You can see it in the way people dressed, what they were talking about, their belief in changing the system.
We knew we were doing something good.
It was a very simple layout and very simple cropping.
I mean, laying out of the pictures, but always really, really good.
ALICE COOPER: I mean, there had to be some sort of a table of people sitting around going, who do we think is going to be the next big thing.
I think it's Alice Cooper.
And there he is, there's Alice Cooper.
And there's makeup smeared, that's got attitude.
Or it's Bowie, and it's all glammed out.
They didn't waste a cover.
They made sure that whoever that person was going to be, was going to be somebody.
Many of these stories start out the same way.
I'm in my kitchen in Laurel Canyon, and the phone rings.
That's the way every picture starts, you know.
In this case, it was the editor of "Rolling Stone" in New York saying, Henry, do you have a little time this afternoon?
[funk music playing] We've heard the Jackson 5 are down at Motown Records, down in Hollywood, would you go down there and take some photos of the boys, and especially Michael?
I think they might have said for the cover.
But they wanted a nice portrait of Michael.
And I'd met him before, shooting for the teenybopper magazines.
I knew those guys, you know.
The big brothers were real friendly, and Michael was kind of quiet, you know.
Very quiet, very polite, very friendly.
So I went down and laughed and joked with the big brothers.
And you know, Michael was kind of sitting on the couch, and I took a ton of pictures for like an hour.
And then I was sitting, talking to Michael, and he was playing with the cigarette lighter.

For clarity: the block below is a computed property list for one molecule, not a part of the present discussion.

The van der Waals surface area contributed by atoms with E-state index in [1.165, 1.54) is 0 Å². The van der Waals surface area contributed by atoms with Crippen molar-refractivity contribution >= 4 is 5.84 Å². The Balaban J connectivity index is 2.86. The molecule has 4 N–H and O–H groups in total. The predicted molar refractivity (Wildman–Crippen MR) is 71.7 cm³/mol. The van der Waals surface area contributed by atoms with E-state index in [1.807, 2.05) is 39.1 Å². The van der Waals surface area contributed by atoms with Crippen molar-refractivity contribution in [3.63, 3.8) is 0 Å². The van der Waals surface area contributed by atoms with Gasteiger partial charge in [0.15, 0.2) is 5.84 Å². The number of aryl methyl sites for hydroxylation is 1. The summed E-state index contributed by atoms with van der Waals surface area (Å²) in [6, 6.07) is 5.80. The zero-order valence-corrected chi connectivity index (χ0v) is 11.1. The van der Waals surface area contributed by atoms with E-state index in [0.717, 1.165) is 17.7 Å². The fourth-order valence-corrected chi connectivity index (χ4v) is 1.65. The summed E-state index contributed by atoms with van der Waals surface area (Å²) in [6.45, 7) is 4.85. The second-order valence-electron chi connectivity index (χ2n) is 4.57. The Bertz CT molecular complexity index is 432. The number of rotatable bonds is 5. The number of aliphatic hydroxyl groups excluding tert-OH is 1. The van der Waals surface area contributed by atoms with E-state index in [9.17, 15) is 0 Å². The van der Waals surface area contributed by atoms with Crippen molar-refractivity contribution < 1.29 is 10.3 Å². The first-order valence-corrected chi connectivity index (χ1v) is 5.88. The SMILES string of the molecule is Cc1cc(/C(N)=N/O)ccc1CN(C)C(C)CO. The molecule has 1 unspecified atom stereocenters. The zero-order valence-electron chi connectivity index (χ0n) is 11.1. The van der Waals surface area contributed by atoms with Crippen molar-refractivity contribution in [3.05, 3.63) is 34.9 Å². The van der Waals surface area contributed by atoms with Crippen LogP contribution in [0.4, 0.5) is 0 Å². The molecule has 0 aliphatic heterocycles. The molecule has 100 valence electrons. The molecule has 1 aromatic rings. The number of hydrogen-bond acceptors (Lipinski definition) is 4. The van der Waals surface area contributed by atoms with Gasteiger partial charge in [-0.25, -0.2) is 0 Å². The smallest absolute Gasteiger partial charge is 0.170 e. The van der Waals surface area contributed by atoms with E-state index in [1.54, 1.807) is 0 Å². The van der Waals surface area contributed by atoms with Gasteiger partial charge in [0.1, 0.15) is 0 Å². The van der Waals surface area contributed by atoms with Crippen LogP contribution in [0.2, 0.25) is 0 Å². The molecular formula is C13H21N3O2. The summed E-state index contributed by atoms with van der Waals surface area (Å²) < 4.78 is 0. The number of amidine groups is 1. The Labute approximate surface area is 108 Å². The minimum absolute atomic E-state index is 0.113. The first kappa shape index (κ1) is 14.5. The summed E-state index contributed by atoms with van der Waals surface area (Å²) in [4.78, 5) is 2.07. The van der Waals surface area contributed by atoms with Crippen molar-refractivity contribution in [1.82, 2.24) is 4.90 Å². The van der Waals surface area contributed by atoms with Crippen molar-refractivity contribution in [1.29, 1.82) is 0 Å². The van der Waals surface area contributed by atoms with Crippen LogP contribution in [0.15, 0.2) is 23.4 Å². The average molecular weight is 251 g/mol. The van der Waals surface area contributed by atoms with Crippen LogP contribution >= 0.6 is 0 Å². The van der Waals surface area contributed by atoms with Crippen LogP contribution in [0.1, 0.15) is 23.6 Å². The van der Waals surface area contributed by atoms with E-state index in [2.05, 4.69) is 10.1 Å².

And I was just sitting there taking pictures of him, and-- I don't know.
We just talked a little bit, and I just kept, just kept shooting.
Kind of candids, you know, he wasn't like posing, really.
And one of those became a cover of "Rolling Stone."
This was '70, '71.
And he just sang like an angel.
And I mean, I remember photographing in tears.
The sound of his voice brought tears to my eyes.
It was so pure and so beautiful.
I mean, yeah, he turned into who he turned into.
But, you know, life is chapters, you know.
That was one chapter of his.
We all go through chapters.
JULIAN LENNON: Being on the cover of "Rolling Stone was a bit of a weird one, you know.
I mean, I was on it.
['I Don't Wanna Know' by Julian Lennon] ♪ I don't wanna know what's going on ♪ ♪ But I don't wanna know what's right or wrong ♪ Whether it was based on my own merits or of my family ties, you know, I think both of those elements may have played into it.
I would hope so, I would like to think that.
It was very early days.
I mean, I looked like I was 16.
For many artists, at least back in the day, with Rolling Stone, you had a sense that you'd arrived.
You'd been accepted within the community.
You'd been admired for the work that you've done, that, you know, finally made it.
Little did I know.
[laughs] ♪ I don't know what to do ♪ Being on the cover of "Rolling Stone, it's an iconic position.
That, again, is part of the history books.
That's something that as long as we live, will be there, being in the journals forever.
And I think that's a very, very special place to be.
♪ Oh, baby ♪ Here in the UK, you have to remember, there were five weekly music papers.
There was a Melody Maker-- which was what I worked for-- NME, Sounds, Record Mirror, and Disc.
So you add all that together and there's a huge amount of promotional potential.
No other country had anything like it.
We were very powerful.
New magazines come along, like the NME, and bring a whole new dynamic to music photography, basically, creating a demand for pictures and wanting to use them in a different way on covers, inside the pages, and want interesting, exciting photographs.
So photographers come along to service that.
[brief musical montage] It was Easter Monday in 1994.
I was skint and it was like 250 quid to go and shoot for this magazine called Loaded.
I was given the name of this guy that I had to ask for when I got to the hotel, which was Noel Gallagher.
As far as I was concerned, he was maybe the manager of the band.
I go into this room that is not much wider than the bed that's in it.
I mean, if you open the door properly, you'd probably bang the door on the opposite wall.
This Noel Gallagher guy is on the bed, and he barely bothered to kind of acknowledge my presence in the room.
He had this address book, and he seemed like he was finding every number in the address book.